The next day was another wonderful day in Barcelona, and our first morning stop was La Boqueria market — a feast for the senses. We had cortados (espresso topped with steamed milk) and a kind of apple strudel pastry at the famous Bar Pinotxo (€7). Smiling Juan, the owner, served us. We walked through the market, enjoying the sights and sounds, then stopped at El Quim for a morning snack of fried artichokes, but they were already sold out at
11 a.m.! We had really good chipirones frito (fried squid) instead. With cava (sparkling wine) and cana (lemonade with beer), we paid €14.

A bit of culture
We took what we felt was a worthwhile tour (€9) of the Gran Teatre de Liceu, one of the largest opera houses in Europe. It was very beautiful and had a lovely gift shop.
Continuing our cultural exploration, we decided to go to Museu Picasso (€9 per person), which was as wonderful as I remembered.
That evening we heard a fabulous Spanish guitarist, Xavier Coll, who performed in the most spectacularly beautiful building I have ever been in. It is hard to describe the Palau de la Música — the domed stained-glass ceiling; the ceramic columns, each one different; the ceramic roses on the ceiling and walls, and, most stunning of all, the sculpted music muses on the stage walls that seemed to come to life when lit. Coll played four different guitars from different eras, with explanations of each in English and Spanish as he went along. The second half was just Coll in concert, with encores of a tango and “Granada,” which he sang as well. His voice was operatic.

On the town
We had become experienced Metro users, so getting to the Barceloneta neighborhood the next afternoon was easy. Our choice for lunch, Can Majó (Almirall Aixada, 23), had a 45-minute wait for terrace seating. (Be sure to reserve ahead if you want to eat on the beach.)
Michael ordered a platter of seafood with lobster and I ordered grilled turbot (total meal, €97). Olives and tomato bread were brought, to start, with our bottle of vino blanco. Then the huge plate of cold mussels, clams, shrimp, berbecheros (cockles) and other weird shellfish — with a crab on top — arrived, and we shared. When the waiter came to clear our plates, I complained that there had been no lobster on the platter. He explained that the lobster would be coming, as the chef preferred to serve the cold items first, then the hot. Sure enough, a huge plate of lobster and shrimp arrived, as did my grilled turbot. After lunch, we walked on the beach promenade. They’ve really turned this area into a lovely place. Twenty years ago it was pretty seedy. Now it is home to, mainly, high-rise apartments.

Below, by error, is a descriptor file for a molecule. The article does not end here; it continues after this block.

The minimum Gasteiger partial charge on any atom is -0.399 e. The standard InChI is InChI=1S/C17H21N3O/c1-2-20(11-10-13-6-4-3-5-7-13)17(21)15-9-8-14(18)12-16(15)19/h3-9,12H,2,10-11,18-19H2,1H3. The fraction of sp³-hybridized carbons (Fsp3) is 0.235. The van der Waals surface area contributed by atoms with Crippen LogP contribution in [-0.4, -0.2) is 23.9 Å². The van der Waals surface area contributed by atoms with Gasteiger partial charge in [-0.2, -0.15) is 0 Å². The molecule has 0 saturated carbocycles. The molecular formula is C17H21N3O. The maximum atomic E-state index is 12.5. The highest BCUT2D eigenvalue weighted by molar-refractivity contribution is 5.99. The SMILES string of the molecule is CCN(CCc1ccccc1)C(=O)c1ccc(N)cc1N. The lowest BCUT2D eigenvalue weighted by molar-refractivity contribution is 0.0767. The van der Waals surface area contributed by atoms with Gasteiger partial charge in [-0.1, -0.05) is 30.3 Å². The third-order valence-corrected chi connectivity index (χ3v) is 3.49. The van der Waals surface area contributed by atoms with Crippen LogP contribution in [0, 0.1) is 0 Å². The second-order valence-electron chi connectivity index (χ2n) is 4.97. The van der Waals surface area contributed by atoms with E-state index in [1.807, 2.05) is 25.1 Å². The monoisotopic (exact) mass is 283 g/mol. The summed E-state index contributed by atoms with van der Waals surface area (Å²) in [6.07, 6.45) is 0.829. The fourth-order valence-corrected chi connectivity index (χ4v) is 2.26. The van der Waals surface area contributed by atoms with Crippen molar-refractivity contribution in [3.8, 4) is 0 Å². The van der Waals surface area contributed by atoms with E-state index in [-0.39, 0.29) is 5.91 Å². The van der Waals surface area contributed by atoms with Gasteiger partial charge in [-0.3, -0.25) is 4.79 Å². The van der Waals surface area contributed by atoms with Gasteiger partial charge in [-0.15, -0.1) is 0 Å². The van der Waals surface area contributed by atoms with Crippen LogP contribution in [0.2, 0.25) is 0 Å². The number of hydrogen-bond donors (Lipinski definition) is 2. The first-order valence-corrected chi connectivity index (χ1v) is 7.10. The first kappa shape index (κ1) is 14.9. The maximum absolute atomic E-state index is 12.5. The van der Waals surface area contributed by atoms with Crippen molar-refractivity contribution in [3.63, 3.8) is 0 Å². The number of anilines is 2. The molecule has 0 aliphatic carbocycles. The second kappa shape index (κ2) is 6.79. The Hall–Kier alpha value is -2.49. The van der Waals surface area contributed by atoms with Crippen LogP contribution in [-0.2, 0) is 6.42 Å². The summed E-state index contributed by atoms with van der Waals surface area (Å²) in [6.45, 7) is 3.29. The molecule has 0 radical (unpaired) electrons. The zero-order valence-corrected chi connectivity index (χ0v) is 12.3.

That evening we attended a concert (€44 for two) at Teatre Lliure, a small theater in the Gràcia neighborhood, which was very interesting. We had tapas and cava (€11) at the upstairs bar before the performance. The pianist, Manel Camp, was quite good and so was the well-known Catalan singer, Maria del Mar Bonet.
The next day it was time for Michael’s cooking class (€65). He had elected to add a market tour (€13) prior to the cooking class, so he was off to La Boqueria in the morning and didn’t return from class until around 4 o’clock. He’d had a good time, especially touring the market and tasting several kinds of jamón ibérico (a cured ham).

It was time for our train adventure to Madrid. I’d purchased our discounted tickets for €52 each online before we left home. Our taxi to Sants Station came right on time at 6:15 a.m., but we were quite early, as you can board only a half hour before the train is scheduled to leave, 7:30 in our case. Once on board, we found our seats and began lifting all six pieces of luggage into the overhead rack, as the two small spaces for heavy luggage near the door were already taken. The AVE was smooth and quiet. This one made three stops along the way, so it took three hours and 18 minutes to get to Madrid. At Atocha station, we waited until everyone got off the train before unloading our bags. After getting everything together, we discovered that there was no elevator. A moving ramp was the only way up, and it was a bit frightening for me, as I had both hands full of baggage, so I had nothing to hold on with while getting on the moving floor, but I managed to make it to the top.
We took a taxi to Hotel Preciados (phone +34 91 454 44 00), where we had a nice room (€265, or $346, for two nights) with a balcony facing a quiet side street. There was AC, an automatic shade and a double door, so it was quiet at night.
The main reason for our 2-day stay in Madrid was to visit its museums. Fortunately, both the Thyssen-Bornemisza and the Prado were open on Sunday.
We started at the Thyssen-Bornemisza (€15 for two, with an audio guide). It’s a terrific museum, but we were too tired to really do it justice. I would recommend spending at least four hours there and using the audio guide for every painting for which there is information.
I had planned for us to then go to the Prado to revisit works by Goya, Greco and Bosch, but even I was wound down too much to do any more.
In the evening, the plan was to go tapas hopping in the La Latina area, which we assumed would be like the wonderful pintxos bar areas we visited in San Se. We got a bit lost going there and were dismayed that, when we finally found Cava Baja and Cava Alta, a popular area for tapas, there were hordes of rather rowdy 20-something folks crowded at every tapas place I had on my list. This was very different from our San Se experience, and it was not pleasant.

Coming to a close
We spent our last day in Madrid walking through the Salamanca neighborhood, an upscale residential and shopping area. There were very expensive shops, but we enjoyed just walking around and looking in the windows.
Around 9 p.m. we walked to the Mercado de San Miguel, where there were lots of food booths. You can pick up a variety of food and drink there and eat at bar tables.
On our walk back to the hotel, we stopped to see a “troupe” doing a combined ballet and comedy on the plaza.